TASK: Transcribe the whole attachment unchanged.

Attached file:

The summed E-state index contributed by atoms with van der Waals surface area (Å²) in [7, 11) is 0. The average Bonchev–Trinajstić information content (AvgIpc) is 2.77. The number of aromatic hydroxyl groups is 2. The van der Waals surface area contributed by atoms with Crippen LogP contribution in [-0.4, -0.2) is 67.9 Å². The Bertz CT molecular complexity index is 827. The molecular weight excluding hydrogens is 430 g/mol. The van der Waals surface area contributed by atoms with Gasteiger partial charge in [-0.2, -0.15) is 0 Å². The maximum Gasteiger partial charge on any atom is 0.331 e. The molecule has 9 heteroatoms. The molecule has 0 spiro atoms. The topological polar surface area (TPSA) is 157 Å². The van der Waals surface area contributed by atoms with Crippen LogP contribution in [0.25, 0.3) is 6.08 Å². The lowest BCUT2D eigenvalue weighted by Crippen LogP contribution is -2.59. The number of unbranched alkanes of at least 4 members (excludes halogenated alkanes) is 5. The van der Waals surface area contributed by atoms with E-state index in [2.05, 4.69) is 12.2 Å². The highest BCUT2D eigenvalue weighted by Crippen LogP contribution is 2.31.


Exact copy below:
The summed E-state index contributed by atoms with van der Waals surface area (Å²) in [7, 11) is 0. The average Bonchev–Trinajstić information content (AvgIpc) is 2.77. The number of aromatic hydroxyl groups is 2. The van der Waals surface area contributed by atoms with Crippen LogP contribution in [-0.4, -0.2) is 67.9 Å². The Bertz CT molecular complexity index is 827. The molecular weight excluding hydrogens is 430 g/mol. The van der Waals surface area contributed by atoms with Gasteiger partial charge in [-0.2, -0.15) is 0 Å². The maximum Gasteiger partial charge on any atom is 0.331 e. The molecule has 9 heteroatoms. The molecule has 0 spiro atoms. The topological polar surface area (TPSA) is 157 Å². The van der Waals surface area contributed by atoms with Crippen LogP contribution in [0.25, 0.3) is 6.08 Å². The lowest BCUT2D eigenvalue weighted by Crippen LogP contribution is -2.59. The number of unbranched alkanes of at least 4 members (excludes halogenated alkanes) is 5. The van der Waals surface area contributed by atoms with E-state index in [2.05, 4.69) is 12.2 Å². The highest BCUT2D eigenvalue weighted by Crippen LogP contribution is 2.31.